For care rendered in a “true” emergency situation that occurs outside of a health care facility, “Good Samaritan” laws usually lower the standard of care in order to encourage private citizens, including health care professionals, to assist others in emergency circumstances without fear of litigation. Health and Safety code 1799.102 states, “No person who in good faith, and not for compensation, renders emergency care at the scene of an emergency shall be liable for any civil damages resulting from any act or omission. The scene of an emergency shall not include emergency departments and other places where medical care is usually offered.”

Free Services for Family and Friends
Outside of an organized event or program, the risks of donating services can be more complex. Friends and family members who receive treatment at no charge must still be treated as patients of record. This means having an informed consent discussion, signed treatment plans, detailed chart entries and a thorough review of health histories prior to providing treatment — as well as discussing options for follow-up care.

It’s also important to note your liability remains the same whether the dental treatment is performed during or outside of normal office hours. And it’s the same whether the patient incurs costs or not. Understanding that the liability is unchanged, the question is if no-cost care should be provided in certain situations.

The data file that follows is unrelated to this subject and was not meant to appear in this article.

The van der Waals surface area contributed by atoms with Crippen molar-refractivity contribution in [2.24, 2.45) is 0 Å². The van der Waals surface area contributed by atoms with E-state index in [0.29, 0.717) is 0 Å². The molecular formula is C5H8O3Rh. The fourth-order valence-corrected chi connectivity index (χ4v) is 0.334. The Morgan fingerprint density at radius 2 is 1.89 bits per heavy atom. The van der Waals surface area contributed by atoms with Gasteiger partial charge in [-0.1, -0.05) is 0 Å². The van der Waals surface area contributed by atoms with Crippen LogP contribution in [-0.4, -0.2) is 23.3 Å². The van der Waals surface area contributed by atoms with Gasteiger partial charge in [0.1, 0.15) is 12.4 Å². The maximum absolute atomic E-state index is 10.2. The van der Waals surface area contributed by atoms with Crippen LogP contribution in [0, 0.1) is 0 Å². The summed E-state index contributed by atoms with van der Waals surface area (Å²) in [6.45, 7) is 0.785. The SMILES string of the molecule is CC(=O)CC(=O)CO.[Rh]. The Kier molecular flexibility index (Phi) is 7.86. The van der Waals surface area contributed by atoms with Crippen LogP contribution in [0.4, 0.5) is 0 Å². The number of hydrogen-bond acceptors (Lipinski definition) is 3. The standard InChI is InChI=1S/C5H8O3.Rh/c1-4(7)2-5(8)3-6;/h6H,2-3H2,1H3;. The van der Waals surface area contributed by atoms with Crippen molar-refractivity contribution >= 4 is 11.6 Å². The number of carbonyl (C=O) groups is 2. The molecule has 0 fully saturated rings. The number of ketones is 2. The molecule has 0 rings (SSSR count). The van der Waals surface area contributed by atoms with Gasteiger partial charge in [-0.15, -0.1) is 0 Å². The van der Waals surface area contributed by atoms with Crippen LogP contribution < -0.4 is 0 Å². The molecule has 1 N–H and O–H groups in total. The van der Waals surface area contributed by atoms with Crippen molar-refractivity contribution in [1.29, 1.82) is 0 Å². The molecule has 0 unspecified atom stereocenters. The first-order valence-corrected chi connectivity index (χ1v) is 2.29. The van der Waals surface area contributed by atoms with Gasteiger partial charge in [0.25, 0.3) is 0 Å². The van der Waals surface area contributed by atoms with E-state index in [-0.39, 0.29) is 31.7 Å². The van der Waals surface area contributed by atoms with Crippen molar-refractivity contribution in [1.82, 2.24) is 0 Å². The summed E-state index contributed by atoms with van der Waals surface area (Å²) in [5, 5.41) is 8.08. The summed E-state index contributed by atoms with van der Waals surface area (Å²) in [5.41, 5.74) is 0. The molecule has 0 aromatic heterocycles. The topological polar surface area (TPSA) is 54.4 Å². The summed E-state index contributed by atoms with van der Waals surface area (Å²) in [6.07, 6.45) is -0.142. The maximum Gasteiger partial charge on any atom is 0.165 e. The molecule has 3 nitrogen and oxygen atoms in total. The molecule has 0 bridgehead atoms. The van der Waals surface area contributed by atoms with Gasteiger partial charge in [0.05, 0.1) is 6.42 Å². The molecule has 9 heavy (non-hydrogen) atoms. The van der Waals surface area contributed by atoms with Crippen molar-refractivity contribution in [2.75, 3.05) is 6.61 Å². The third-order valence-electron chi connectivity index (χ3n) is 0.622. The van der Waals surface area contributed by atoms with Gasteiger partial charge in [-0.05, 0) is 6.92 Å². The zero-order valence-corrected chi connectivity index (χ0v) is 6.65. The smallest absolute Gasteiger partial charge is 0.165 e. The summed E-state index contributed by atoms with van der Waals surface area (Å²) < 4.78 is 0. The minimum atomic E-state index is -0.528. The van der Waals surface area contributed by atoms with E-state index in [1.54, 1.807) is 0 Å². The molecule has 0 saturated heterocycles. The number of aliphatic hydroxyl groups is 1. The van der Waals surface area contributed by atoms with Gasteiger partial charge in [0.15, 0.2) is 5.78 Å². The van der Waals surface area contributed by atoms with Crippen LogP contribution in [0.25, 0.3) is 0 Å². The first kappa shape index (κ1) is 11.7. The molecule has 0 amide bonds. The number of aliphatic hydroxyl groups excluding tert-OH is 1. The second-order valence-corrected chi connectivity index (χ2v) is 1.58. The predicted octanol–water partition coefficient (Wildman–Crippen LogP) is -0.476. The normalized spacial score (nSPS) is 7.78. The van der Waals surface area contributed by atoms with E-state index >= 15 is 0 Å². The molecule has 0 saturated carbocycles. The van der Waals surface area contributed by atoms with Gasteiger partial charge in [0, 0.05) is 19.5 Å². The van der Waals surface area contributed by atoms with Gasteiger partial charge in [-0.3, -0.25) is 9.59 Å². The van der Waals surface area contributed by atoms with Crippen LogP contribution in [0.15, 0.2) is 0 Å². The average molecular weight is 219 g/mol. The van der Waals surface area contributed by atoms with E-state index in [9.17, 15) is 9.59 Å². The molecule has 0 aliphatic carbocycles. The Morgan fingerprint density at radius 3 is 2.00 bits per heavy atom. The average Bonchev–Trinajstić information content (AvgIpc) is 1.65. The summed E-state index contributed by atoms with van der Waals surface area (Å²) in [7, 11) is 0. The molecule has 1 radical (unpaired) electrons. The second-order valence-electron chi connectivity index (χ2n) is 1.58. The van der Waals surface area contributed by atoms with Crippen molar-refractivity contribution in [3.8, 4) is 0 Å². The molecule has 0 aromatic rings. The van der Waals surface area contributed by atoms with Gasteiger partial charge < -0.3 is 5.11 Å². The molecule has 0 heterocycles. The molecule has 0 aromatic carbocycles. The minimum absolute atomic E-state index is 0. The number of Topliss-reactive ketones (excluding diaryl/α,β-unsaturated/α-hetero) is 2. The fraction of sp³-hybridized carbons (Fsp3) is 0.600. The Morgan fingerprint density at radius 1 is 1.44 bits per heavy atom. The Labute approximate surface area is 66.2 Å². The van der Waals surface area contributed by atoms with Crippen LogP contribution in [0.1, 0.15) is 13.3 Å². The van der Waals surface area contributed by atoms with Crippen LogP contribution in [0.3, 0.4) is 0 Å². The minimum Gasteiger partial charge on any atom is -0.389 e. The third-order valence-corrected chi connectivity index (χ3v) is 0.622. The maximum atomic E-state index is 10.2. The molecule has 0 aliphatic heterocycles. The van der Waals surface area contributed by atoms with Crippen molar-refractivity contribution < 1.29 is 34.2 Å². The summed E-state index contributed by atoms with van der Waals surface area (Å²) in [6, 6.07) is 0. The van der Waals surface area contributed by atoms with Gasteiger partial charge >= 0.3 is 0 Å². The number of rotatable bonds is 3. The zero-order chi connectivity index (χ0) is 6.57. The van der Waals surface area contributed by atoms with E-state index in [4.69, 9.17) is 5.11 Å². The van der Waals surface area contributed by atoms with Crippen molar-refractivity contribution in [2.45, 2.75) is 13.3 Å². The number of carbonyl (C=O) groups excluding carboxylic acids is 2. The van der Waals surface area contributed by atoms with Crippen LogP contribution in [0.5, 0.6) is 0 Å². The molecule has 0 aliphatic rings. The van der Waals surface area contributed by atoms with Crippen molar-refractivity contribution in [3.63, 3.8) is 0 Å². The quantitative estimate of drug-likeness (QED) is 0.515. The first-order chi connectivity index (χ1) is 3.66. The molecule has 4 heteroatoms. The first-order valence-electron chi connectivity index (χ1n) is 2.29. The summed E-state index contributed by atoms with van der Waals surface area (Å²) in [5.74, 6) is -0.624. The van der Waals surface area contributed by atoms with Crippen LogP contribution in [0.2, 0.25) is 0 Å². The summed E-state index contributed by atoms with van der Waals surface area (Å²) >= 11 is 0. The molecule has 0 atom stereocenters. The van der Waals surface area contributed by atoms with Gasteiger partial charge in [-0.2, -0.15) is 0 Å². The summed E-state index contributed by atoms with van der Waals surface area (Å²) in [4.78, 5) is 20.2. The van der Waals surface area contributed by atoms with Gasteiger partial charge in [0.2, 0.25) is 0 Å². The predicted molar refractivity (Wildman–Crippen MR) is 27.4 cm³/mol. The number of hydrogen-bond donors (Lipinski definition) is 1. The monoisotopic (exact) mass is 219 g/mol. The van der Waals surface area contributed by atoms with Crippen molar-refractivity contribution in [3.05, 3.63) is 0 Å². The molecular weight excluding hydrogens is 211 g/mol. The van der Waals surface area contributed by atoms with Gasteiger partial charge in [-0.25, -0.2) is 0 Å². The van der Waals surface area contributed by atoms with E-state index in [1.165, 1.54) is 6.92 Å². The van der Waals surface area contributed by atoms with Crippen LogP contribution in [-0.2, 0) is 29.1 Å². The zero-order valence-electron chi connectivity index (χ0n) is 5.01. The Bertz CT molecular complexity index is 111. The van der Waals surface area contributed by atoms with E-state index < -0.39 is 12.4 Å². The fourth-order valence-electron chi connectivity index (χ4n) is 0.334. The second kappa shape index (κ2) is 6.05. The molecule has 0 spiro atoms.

TDIC’s Risk Management Advice Line received a call from a dentist who wanted to provide treatment for a friend’s daughter at no charge. The patient was referred to a pediatric dentist for a primary tooth extraction, which her parents could not afford. The analyst who took the call advised the dentist to consider whether donating his services was in the best interest of the child. As the patient had been referred to a pediatric dentist for a reason, the dentist could help the family find an appropriate, affordable source of care another way. Instead of performing the treatment himself, he could identify a local clinic or dental school or refer a colleague who specializes in pediatric patients.

The contribution of time and skills to improve the oral health and well-being of others is a generous gift. Understand your liability coverage, follow standard treatment protocols, have informed consent discussions and align expectations so you can mitigate risk and volunteer with confidence.

For Risk Management guidance or to learn more about TDIC coverage, visit tdicinsurance.com.

TDIC’s Risk Management Advice Line at 800.733.0633 is staffed with trained analysts who can provide guidance on volunteering and other questions related to a dental practice.

Reprinted from the May CDA Journal.



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The Dentists Insurance Company’s Risk Management Advice Line is a confidential resource designed to help guide dentists to the best course of action when dealing with potential claims from patients or employees. The advice line has helped thousands of dentists and dental professionals navigate difficult situations and establish preventive measures to stop risky situations before they start.